=IF(COUNTIFS(**$A$2:$A$8,$A2,$B$2:$B$8,$B2,$C$2:$C$8,$C2**)>1, “Duplicate row”, “”)

- It depicts identical data in two rows with similarities in all the columns. The 8
^{th}row indicates the exact items with the same order number & date as the 1^{st}row. - The 4
^{th}& 5^{th}rows eventually depict no duplication w.r.t 9^{th}& 10^{th}rows because dates changes; therefore, consider it unique entries.

**Search for duplicate rows without the first occurrence in Excel**

Let’s consider similar instances for duplicate rows without first occurrence data entries.

**Count individual Duplicate entries consecutively**

It is somewhat helpful to search for duplicate data entries if you want to count on your Excel extensive datasheets. It usually allows calculating how many duplicated entries are for one of those values.

Let’s learn how to determine it using the given quick “** COUNTIF**”

*Formula*: =COUNTIF(

**$A$2:$A$8**, $A2)

- The occurrences based on the 1
^{st}, 2^{nd,}or 3^{rd}every time, use the following formula: =COUNTIF($A$2:$A2, $A2)

- If you’re willing to count the number of frequencies for duplicated rows, then use COUNTIFS Function to apply it to multiple rows.

=COUNTIFS(**$A$2:$A$8, $A2, $B$2:$B$8, $B2**)

- As soon as you count on duplicate values, hiding uniques with identical values visibility can get easily accessed via
*Auto-Filter**Feature*.

**Count the total no of duplicates in a column**

To count on the total number of frequencies, you can use two different ways to apply *COUNTIF* *Formula. *

- Count if formula without first occurrence :

=IF(COUNTIF(**$A$2:$A2, A2)>1, “Duplicate”, “”**)

=COUNTIF(**B2:B9, “Duplicate”)**

- Complex Array Formula to count identical values, press “Ctrl + Shift + Enter” to create the Array function. It includes all duplicate values with the first occurrences.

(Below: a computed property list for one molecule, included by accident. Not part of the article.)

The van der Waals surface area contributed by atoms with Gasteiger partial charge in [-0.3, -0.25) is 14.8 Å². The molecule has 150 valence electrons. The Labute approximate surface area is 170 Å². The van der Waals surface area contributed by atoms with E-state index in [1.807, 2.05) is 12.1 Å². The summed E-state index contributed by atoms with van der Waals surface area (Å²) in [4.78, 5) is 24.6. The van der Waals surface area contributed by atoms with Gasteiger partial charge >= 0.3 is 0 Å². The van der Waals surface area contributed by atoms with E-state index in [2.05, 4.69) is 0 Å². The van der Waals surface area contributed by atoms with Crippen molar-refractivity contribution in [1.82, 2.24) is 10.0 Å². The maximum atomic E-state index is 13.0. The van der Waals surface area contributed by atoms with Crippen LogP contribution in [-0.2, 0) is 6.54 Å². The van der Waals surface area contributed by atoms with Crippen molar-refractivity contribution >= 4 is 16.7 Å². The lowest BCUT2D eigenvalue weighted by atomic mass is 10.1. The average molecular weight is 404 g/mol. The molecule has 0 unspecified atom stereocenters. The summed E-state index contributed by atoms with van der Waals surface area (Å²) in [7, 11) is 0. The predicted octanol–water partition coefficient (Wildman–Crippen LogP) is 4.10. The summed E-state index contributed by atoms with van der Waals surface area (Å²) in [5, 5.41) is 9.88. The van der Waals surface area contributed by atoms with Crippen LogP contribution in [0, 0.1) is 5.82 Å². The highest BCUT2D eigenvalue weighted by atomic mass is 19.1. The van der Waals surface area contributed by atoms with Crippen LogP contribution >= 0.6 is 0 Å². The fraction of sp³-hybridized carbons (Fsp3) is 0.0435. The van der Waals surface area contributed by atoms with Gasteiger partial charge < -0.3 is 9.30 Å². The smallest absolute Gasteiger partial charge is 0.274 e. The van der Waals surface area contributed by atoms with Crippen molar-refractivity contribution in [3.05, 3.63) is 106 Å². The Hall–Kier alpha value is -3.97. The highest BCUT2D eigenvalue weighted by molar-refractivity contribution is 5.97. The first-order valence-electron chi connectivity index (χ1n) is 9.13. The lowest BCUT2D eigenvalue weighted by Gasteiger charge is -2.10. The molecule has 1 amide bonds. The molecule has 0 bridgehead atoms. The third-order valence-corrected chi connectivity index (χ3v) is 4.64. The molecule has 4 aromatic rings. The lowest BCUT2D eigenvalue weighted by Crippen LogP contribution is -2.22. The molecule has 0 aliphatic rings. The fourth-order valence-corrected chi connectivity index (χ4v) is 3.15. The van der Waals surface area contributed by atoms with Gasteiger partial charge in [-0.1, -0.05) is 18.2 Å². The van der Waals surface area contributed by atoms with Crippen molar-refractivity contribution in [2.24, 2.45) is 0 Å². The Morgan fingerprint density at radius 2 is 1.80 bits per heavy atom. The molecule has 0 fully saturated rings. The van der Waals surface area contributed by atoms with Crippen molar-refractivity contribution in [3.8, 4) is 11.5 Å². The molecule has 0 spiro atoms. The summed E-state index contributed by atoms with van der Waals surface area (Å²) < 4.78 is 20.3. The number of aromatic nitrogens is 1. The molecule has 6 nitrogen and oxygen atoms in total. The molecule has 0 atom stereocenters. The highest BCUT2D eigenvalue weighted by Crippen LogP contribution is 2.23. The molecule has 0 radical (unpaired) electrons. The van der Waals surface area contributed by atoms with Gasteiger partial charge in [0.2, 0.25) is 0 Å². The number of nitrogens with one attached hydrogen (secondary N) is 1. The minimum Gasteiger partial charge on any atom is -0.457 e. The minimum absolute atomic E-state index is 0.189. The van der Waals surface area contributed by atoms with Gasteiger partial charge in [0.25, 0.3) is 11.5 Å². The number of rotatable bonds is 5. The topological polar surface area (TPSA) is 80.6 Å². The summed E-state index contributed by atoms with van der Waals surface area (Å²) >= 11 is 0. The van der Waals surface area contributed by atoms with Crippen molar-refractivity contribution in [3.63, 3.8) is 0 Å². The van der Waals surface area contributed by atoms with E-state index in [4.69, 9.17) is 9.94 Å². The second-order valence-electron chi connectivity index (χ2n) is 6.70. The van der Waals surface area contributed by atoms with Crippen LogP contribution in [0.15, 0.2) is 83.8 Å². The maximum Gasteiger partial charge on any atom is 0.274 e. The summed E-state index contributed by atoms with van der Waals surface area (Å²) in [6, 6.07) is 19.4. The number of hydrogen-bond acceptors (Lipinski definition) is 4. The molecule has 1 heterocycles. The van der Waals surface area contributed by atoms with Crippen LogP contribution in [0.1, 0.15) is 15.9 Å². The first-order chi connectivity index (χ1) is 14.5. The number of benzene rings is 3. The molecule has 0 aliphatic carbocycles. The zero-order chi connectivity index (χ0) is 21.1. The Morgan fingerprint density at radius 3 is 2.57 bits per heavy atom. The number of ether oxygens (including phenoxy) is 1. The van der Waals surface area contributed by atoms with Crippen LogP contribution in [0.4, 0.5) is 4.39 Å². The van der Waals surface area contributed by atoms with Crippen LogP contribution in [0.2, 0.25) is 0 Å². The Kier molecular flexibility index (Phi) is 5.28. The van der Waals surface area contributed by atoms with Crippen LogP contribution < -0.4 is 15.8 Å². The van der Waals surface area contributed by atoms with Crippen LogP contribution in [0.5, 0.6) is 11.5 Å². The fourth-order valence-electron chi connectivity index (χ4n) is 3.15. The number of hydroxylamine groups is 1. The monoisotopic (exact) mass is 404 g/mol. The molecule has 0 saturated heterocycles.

=ROWS(**$A$2:$A$8**)-SUM(IF( COUNTIF(**$A$2:$A$8,$A$2:$A$8)=1,1,0))**

- To calculate the
,*Total No Of Duplicate Rows**COUNTIFS**Formula*is used along with all the columns to verify the duplicates. Columns A & B are taken for the count on duplicate entries using*Array**Formula*. Press “Ctrl + Shift-Enter” to apply the*Array*formula.

=ROWS(**$A$2:$A$9**)-SUM(IF( COUNTIFS**($A$2:$A$9,$A$2:$A$9, $B$2:$B$9,$B$2:$B$9)=1,1,0**))

## Use Filter to uncover the *Duplicates* *Entries*

Filtering your identical entries seems one of the easiest ways to display your duplicates without formula input. You can even display unique values instead for convenient data analysis. Let’s learn how to hide and show duplicate values.

- To uncover the duplicate values, use the multiple columns
*COUNTIF*formula:**=IF(COUNTIFS($A$15:$A22,A15,$B$15:$B22,B15,$C$15:$C22,C15)>1,”Duplicate Row”, “”)** - Then select the range of your data set and go to
. Alternatively, you can opt for*Data > Filter**Sort & Filter > Filter via the Edit group.* *Automatic**Table*via “Ctrl+T” shortcut can also be a helpful option to enable the automatic*Filter button.*Select your Table, then click on the header Filter arrow to reveal the Duplicate or unique value by clicking on the check box. Just click on the “Duplicate Row,” and it will uncover all the data entries using their order and date.

- You can sort by order number or date-wise as well. The screenshot for the sorted Data is for an explanation.

**Filter the ***Duplicate* Data Set *by their Occurrence*

*Duplicate*Data Set

*by their Occurrence*

Apply the formula first if you intend to display your Duplicate with the 2nd, 3rd, or the nth number of occurrences. Then filter out your duplicate record “** greater than 1″** event.

- Click on the
*Filter*arrow at the table header. Then click*Number Filters*>*Greater**Than.* *Custom**Auto Filter*dialog box pops up immediately where you have to select “is greater than” and then type the number of occurrences in the typing box. Then click “*OK*.”

## How To Remove the *Duplicate Values* from Your Datasheet

“*Remove*** Duplicates**” helps you delete your duplicated Data permanently. It is better to back up your data to another worksheet before you intend to remove your duplicates. That’s how you can prevent accidental loss of your valuable information.

- To clean up your data, first, highlight the duplicate data set.
- Now, select
>*Data**Remove Duplicates* - Then under the
head, check for the*Columns*where you want to apply the “*column*” option.*remove duplicates*

As a result, the confirmation dialog box tells the Data displays three duplicate values removed, keeping five uniques items in the datasheet.

## Conclusion

Finally, I’m wrapping up our thorough Excel tutorial, where you should have learned how to find and eliminate duplicates in Excel. Keep us updated in the comments section if it is of assistance, and please share it with your friends.